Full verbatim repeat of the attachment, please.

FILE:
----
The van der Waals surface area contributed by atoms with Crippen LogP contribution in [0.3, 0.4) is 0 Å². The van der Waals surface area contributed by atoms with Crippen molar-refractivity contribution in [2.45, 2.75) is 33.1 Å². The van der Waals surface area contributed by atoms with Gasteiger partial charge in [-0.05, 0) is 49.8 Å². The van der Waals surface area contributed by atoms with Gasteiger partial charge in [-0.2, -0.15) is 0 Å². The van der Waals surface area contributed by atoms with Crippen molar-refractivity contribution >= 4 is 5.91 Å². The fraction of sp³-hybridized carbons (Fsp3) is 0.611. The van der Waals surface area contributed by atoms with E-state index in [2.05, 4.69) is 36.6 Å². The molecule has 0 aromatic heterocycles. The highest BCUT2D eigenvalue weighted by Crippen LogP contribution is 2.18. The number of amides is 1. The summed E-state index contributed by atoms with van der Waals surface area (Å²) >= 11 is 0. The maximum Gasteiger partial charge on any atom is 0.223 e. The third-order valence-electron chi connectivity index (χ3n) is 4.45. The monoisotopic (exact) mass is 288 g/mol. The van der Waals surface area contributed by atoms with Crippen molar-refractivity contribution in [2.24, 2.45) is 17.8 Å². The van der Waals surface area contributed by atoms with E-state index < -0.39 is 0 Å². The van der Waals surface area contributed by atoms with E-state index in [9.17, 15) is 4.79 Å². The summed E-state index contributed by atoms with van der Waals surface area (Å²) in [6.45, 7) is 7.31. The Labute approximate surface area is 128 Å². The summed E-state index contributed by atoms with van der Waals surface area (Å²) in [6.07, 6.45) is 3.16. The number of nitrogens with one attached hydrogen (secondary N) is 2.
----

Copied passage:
The van der Waals surface area contributed by atoms with Crippen LogP contribution in [0.3, 0.4) is 0 Å². The van der Waals surface area contributed by atoms with Crippen molar-refractivity contribution in [2.45, 2.75) is 33.1 Å². The van der Waals surface area contributed by atoms with Gasteiger partial charge in [-0.05, 0) is 49.8 Å². The van der Waals surface area contributed by atoms with Gasteiger partial charge in [-0.2, -0.15) is 0 Å². The van der Waals surface area contributed by atoms with Crippen molar-refractivity contribution >= 4 is 5.91 Å². The fraction of sp³-hybridized carbons (Fsp3) is 0.611. The van der Waals surface area contributed by atoms with E-state index in [2.05, 4.69) is 36.6 Å². The molecule has 0 aromatic heterocycles. The highest BCUT2D eigenvalue weighted by Crippen LogP contribution is 2.18. The number of amides is 1. The summed E-state index contributed by atoms with van der Waals surface area (Å²) >= 11 is 0. The maximum Gasteiger partial charge on any atom is 0.223 e. The third-order valence-electron chi connectivity index (χ3n) is 4.45. The monoisotopic (exact) mass is 288 g/mol. The van der Waals surface area contributed by atoms with Crippen molar-refractivity contribution in [2.24, 2.45) is 17.8 Å². The van der Waals surface area contributed by atoms with E-state index < -0.39 is 0 Å². The van der Waals surface area contributed by atoms with E-state index in [9.17, 15) is 4.79 Å². The summed E-state index contributed by atoms with van der Waals surface area (Å²) in [6.45, 7) is 7.31. The Labute approximate surface area is 128 Å². The summed E-state index contributed by atoms with van der Waals surface area (Å²) in [6.07, 6.45) is 3.16. The number of nitrogens with one attached hydrogen (secondary N) is 2.